Then there are so-called solid-state batteries. These are sometimes billed as game changers because they can store more energy and charge faster. Simply put, they are sandwiches that contain layers of liquid electrolytes, which contain lithium-ion battery element’s, held between layers of separators. They are still a couple of years from hitting the market but are expected to have more stability and safety. That means they could also be faster to recharge. Laboratory versions of solid-state batteries have been made, but the step towards mass production has yet to be achieved. But this has not dampened the excitement of some carmakers. GM, for instance, announced in October 2021, it would build a new factory in Michigan to develop solid-state cells. Other carmakers to show interest include Toyota, Ford, Hyundai, Kia and VW. Curiously, Tesla has yet to show its hand.
The search for economies in batteries will likely continue for some time while supply chains accommodate new demand for these metals. Lithium, however, is not easy to substitute. That is why battery-grade lithium carbonate has recently traded on spot markets at around $15 per kilogram. That is a gain of at least 50% in one year. Expectations are that it will continue to rise because of the long lead times in developing new supply. While new sources are being developed, such as Lithium Power International’s Maricunga project in Chile, demand is expected to outstrip supply for some time.
A possible challenger to lithium is sodium, although these neighbours on the periodic table of elements have critical differences. Sodium has been used in batteries before, but lithium was preferred by Sony, the pioneer of rechargeable batteries when it was first developing the technology because it was lighter and easier to work with.
However, leading Chinese battery maker CATL recently said that it would start to use sodium along with lithium in some of its new batteries because it was cheaper. But sodium has a considerable handicap. While it can be found almost anywhere, its ions are larger and heavier than lithium’s ions. That means sodium batteries would also be larger and heavier. Therefore, it is possible that sodium batteries could be used in power plants but not commonly in EVs. Electrive.com has also reported that CATL intends to press ahead with its sodium research because of the possibility that nickel and cobalt inputs could be eliminated.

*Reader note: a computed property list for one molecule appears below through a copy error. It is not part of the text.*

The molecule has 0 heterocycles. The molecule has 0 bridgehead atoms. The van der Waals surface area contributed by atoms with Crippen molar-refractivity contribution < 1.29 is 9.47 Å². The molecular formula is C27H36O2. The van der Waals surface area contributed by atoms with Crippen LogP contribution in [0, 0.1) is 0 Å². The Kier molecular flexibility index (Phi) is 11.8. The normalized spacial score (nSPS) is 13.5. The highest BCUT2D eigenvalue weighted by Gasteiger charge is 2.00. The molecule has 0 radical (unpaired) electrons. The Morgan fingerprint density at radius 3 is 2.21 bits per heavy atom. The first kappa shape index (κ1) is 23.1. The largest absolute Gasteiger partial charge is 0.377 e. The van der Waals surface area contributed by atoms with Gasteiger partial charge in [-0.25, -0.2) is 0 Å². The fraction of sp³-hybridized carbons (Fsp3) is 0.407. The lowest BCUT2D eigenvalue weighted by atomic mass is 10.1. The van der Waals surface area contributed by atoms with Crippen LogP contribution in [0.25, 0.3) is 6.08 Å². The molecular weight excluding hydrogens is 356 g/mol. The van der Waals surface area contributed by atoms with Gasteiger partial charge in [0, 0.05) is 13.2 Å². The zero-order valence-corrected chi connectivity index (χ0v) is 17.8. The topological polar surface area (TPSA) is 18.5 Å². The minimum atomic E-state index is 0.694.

Battery metal markets
How this fervour of innovation impacts global commodity markets in the long term is yet to be seen. S&P Global’s market intelligence division reported that: ‘EV makers are feverishly innovating, attempting to bring down raw material costs and charging times’. It predicted that global battery demand could increase more than fivefold by 2025. ‘(They) will eat up an increasing share of the world’s lithium, cobalt, nickel and other metals needed to make batteries. Already the proportion of these metals dedicated to the EV market is growing, threatening to trigger a shortage. Passenger plug-in EVs will be responsible for an estimated 68.2% of global lithium demand and 39.3% of cobalt demand by 2025. Approximately 12.8% of primary nickel demand will come from passenger EV-makers.’
S&P Global poses the rhetorical question that: ‘Changes in battery metal prices have contributed to 60-110% increment in battery metals costs across various battery types in the past 12 months. With a high growth forecast for passenger PEVs sales, can the battery metals market keep pace with demand?’
Please note, this article will also appear in the eighth edition of our quarterly publication.